What does Halloween mean to you? For kids, it's a holiday to dress in costume and get lots of candy but how did Halloween become so popular?
For most kids, it's a holiday in which they dress in costume and get lots of candy, and perhaps visit a haunted house and hear some ghost stories. For parents, it's about costuming the kids and accompanying them on their trick-or-treating trips or handing out candy.
For adults without children, it may be an excuse to put on a scary costume and party all night.
Halloween is my favourite time of year! Is it yours?
Have you ever wondered where the idea for Halloween came from? Did someone decide that kids needed an excuse to go door to door asking for candy? Was there a petition to start a holiday to celebrate the scary and gruesome? Or is Halloween a throwback to a holiday from some obscure religion?
Actually, Halloween's roots go back several centuries. Although its meanings and customs have changed throughout the years, it still has some things in common with its early days. Keep reading to learn all about this spooky yet supremely enjoyable holiday.
How did the Halloween tradition start?
Some 2,000 years ago, there was no such thing as Halloween. But the Celts celebrated an annual festival known as Samhain. This holiday was believed to be celebrated on November 1st. But the Celts considered sunset the beginning of the day, so it technically began on the evening of October 31st.
Samhain is a Gaelic festival marking the end of the harvest season and the beginning of winter or the "darker half" of the year.
Traditionally, it is celebrated from 31 October to November 1, as the Celtic day began and ended at sunset.
Samhain was regarded as a day of transition between summer and winter, as well as the last day of the year. It was believed that on this night, the ghosts of the dead returned to Earth. This supernatural theme was transferred over into the modern-day Halloween and continues to be recognized to this day.
The Celts believed that on the evening of Samhain, the spirits damaged crops and caused other sorts of trouble. But they also believed that they made it possible for the Celtic priests, known as Druids, to predict the future. Even common people were believed to be able to see glimpses of certain aspects of the future by performing certain rituals.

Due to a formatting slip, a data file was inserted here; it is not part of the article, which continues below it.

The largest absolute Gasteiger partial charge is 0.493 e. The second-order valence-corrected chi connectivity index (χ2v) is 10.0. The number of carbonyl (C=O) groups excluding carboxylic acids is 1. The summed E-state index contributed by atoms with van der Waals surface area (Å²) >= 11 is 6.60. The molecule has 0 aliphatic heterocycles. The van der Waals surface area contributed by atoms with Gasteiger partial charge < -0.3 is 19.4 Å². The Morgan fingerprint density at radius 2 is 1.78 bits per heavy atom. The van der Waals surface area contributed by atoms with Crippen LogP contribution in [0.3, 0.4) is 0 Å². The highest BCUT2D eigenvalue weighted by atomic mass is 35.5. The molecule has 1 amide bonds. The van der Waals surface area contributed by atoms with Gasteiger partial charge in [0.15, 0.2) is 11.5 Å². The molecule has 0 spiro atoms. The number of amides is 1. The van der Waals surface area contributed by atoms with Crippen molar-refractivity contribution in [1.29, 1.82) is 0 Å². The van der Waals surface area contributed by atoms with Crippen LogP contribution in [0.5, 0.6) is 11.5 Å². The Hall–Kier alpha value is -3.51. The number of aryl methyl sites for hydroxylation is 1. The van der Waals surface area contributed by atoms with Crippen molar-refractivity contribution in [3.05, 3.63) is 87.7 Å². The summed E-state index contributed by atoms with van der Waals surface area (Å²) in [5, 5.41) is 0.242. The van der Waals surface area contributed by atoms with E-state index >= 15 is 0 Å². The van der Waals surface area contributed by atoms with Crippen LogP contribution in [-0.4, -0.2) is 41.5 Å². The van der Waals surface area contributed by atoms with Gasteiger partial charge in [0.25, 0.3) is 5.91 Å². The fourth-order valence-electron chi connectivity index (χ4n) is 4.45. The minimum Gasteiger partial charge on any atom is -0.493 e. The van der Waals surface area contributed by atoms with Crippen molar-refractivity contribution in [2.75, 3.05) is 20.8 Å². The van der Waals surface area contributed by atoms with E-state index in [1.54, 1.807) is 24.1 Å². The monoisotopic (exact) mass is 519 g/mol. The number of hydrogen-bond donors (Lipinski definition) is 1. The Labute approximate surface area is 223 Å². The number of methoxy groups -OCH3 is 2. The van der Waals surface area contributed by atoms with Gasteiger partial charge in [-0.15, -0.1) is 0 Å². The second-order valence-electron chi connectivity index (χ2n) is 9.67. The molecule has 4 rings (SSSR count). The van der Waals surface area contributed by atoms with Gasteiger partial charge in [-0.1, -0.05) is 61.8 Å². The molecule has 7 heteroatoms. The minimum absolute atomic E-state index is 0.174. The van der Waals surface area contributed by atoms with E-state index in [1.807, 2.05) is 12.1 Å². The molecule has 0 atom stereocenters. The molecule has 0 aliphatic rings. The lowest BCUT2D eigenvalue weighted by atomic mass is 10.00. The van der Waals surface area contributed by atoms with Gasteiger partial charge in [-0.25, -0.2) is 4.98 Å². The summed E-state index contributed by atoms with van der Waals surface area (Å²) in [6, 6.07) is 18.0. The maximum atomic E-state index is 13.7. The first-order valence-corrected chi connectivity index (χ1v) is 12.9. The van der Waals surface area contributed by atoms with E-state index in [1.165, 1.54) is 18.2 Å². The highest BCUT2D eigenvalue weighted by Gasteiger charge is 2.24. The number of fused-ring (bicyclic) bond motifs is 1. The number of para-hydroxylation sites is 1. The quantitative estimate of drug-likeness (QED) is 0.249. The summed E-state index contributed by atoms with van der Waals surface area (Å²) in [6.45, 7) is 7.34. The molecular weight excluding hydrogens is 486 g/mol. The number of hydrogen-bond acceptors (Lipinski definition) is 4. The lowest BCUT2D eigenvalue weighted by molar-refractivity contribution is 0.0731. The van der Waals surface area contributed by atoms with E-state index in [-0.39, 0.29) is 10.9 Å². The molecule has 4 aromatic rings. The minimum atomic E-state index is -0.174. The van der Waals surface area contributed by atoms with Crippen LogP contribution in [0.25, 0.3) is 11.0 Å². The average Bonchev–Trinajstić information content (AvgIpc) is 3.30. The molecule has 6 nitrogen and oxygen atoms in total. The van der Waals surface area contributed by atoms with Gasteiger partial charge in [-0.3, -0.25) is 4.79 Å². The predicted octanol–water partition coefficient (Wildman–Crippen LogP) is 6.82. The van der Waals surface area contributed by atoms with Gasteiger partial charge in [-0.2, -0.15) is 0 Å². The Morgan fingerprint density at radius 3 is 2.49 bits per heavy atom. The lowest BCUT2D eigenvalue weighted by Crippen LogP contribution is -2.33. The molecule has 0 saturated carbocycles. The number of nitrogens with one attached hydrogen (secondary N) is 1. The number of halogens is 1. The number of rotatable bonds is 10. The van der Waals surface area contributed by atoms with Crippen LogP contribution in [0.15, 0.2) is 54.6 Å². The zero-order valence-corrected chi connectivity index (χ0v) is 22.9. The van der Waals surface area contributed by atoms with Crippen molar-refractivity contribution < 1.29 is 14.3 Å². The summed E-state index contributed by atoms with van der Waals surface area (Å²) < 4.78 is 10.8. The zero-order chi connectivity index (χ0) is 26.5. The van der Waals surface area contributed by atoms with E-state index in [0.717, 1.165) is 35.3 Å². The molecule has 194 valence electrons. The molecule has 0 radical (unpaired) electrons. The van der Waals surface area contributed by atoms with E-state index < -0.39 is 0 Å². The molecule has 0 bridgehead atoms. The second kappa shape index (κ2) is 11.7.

There were certain Samhain practices that were repeated from year to year. The Druids would build huge bonfires, and people would throw crops and animal bones into the fire as sacrifices. They also wore costumes made of animal skins and heads, and sometimes put on masks. These costumes were intended to conceal the wearer's identity from the evil spirits.
There were also instances of people exhibiting strange behaviour during Samhain. Pranksters would remove farmers' gates and move their horses to different fields. Both men and women cross-dressed. And children went to neighbours' homes, knocking on doors and requesting food and treats, not unlike they do today.
The Celts would extinguish their hearth fires prior to the Samhain festivities, supposedly so that spirits would find them too cold to haunt. When the celebration was over, they would relight them with coals from the sacred bonfires. This was believed to provide protection during the winter months.
By 43 A.D., the Romans had conquered most of the Celts' territory. They ruled this land for 400 years. During this time, they combined two of their own festivals with Samhain. One of these festivals honoured Pomona, the Roman goddess of fruit. The other was Feralia, the Romans' own holiday honouring the dead.
Eventually, Christian influence made its way into the Celtic lands. In the 7th century, November 1st was declared All Saints' Day. The holiday was also known as All Hallows Day or All-hallowmas. Samhain was the night before All Saints' Day, and they began to call it All Hallows' Eve. This was eventually shortened to the contraction “Hallow E'en,” which was later simplified to Halloween.